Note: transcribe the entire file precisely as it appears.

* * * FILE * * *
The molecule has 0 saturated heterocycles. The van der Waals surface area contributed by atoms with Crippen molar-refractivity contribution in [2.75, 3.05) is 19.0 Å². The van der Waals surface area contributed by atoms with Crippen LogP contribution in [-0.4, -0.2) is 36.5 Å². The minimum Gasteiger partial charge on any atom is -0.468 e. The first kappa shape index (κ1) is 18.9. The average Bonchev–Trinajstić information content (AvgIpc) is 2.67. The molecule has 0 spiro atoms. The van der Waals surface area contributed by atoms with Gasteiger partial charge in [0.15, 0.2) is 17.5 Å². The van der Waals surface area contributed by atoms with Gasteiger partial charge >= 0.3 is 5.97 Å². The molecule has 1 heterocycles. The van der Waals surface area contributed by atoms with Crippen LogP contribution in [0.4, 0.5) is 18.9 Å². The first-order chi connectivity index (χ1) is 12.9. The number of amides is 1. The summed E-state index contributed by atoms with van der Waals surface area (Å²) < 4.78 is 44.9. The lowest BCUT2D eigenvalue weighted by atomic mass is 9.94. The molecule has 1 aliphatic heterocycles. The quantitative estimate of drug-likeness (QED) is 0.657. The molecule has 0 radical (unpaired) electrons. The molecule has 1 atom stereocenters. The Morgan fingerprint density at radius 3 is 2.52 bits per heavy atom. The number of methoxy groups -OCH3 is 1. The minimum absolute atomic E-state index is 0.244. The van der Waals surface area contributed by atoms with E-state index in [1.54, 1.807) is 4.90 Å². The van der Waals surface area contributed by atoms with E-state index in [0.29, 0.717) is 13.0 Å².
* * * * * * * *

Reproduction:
The molecule has 0 saturated heterocycles. The van der Waals surface area contributed by atoms with Crippen molar-refractivity contribution in [2.75, 3.05) is 19.0 Å². The van der Waals surface area contributed by atoms with Crippen LogP contribution in [-0.4, -0.2) is 36.5 Å². The minimum Gasteiger partial charge on any atom is -0.468 e. The first kappa shape index (κ1) is 18.9. The average Bonchev–Trinajstić information content (AvgIpc) is 2.67. The molecule has 0 spiro atoms. The van der Waals surface area contributed by atoms with Gasteiger partial charge in [0.15, 0.2) is 17.5 Å². The van der Waals surface area contributed by atoms with Gasteiger partial charge >= 0.3 is 5.97 Å². The molecule has 1 heterocycles. The van der Waals surface area contributed by atoms with Crippen LogP contribution in [0.4, 0.5) is 18.9 Å². The first-order chi connectivity index (χ1) is 12.9. The number of amides is 1. The summed E-state index contributed by atoms with van der Waals surface area (Å²) < 4.78 is 44.9. The lowest BCUT2D eigenvalue weighted by atomic mass is 9.94. The molecule has 1 aliphatic heterocycles. The quantitative estimate of drug-likeness (QED) is 0.657. The molecule has 0 radical (unpaired) electrons. The molecule has 1 atom stereocenters. The Morgan fingerprint density at radius 3 is 2.52 bits per heavy atom. The number of methoxy groups -OCH3 is 1. The minimum absolute atomic E-state index is 0.244. The van der Waals surface area contributed by atoms with E-state index in [1.54, 1.807) is 4.90 Å². The van der Waals surface area contributed by atoms with E-state index in [0.29, 0.717) is 13.0 Å².